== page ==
You can see signs like this on your electrical wiring equipment: W, V, A.


  • W stands for watts
  • V stands for volts
  • A Stands for amperes


This is easy, but you’ll need to do one basic math. It is because you’ll need all three at different steps of the wiring process. But you’ll only have two sometimes.


The situation can demand that you have your watts and volts but not the amperes. Or you have the watts and the amperes but not the volts. Sometimes, you have the amperes and volts but need to find the watts. It is simple math. Basic math, too, not algebra!


Multiplying your amperes by the volts will give you watts, i.e

A x V = W

where A = Amps, V = Volts, and W = Watts


Let’s assume you know the watts and the volts, but you need to find the amperes.

W ÷ V = A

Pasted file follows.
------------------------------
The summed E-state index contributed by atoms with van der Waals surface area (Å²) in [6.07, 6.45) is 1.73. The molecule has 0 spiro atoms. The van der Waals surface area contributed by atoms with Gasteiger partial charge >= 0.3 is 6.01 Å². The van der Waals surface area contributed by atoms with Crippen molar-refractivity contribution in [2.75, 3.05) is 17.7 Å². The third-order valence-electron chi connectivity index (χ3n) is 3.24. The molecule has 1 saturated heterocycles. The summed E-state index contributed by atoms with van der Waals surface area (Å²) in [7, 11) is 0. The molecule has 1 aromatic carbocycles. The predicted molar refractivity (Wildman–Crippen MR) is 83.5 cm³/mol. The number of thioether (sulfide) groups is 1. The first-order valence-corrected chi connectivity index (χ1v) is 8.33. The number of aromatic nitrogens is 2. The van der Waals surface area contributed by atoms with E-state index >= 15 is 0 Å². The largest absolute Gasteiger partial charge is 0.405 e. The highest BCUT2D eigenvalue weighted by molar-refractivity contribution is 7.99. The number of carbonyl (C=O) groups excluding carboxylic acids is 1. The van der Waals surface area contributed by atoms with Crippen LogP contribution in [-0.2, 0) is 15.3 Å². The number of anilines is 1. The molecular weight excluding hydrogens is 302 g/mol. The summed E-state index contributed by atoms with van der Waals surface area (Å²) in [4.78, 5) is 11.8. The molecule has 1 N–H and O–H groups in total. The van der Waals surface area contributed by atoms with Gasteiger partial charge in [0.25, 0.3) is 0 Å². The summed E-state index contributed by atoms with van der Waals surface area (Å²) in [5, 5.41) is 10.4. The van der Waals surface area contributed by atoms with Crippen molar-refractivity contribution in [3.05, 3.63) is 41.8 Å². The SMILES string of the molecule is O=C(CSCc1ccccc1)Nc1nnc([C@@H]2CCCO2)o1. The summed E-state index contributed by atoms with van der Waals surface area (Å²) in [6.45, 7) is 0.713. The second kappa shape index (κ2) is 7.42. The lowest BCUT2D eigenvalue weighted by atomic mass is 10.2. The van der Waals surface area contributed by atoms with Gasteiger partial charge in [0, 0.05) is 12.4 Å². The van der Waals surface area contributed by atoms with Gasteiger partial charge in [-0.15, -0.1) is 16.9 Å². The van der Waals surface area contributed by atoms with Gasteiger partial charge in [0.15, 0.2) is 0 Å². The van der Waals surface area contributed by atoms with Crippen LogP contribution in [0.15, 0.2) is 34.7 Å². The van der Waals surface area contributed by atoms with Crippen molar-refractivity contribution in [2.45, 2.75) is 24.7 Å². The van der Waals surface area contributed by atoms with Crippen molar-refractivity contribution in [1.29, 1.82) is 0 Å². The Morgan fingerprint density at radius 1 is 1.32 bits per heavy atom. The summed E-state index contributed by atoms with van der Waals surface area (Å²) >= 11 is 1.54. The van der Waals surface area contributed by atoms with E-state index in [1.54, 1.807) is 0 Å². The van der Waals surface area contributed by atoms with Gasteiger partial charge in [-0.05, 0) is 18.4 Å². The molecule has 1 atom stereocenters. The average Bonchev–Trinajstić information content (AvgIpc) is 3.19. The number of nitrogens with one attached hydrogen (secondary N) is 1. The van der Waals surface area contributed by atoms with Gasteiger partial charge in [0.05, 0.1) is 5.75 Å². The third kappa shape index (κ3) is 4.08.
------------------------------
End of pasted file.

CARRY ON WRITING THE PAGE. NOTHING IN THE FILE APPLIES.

What if you have the amperes and watts but need to find the volts?

W ÷ A = V


One way to go around this formula is to understand that these three are variables interconnected. They play around with each other.


Let’s look at the primary example:

If your electric stove is about 1,800 Watts and you need to know the amperes, you can calculate it.


Most houses run on 120-Volt circuits. It means you know the watts and the volts. Now, you need to solve the amperes.


1,800 Watts ÷ 120 Volts = 15 Amperes


Your election stove may not be up to 1,800 Watts, of course. Since you live in a tiny house and power your home on 50Amps.


Calculate the Electrical Needs of Your Tiny House

You will have to decide how much electricity you will use in your tiny house. Consider if it is going to be mobile or stationary.


Both types of tiny houses may have the same wiring gauge if both share the same size main panel. But if you get it from a power source, the service panels will differ according to location.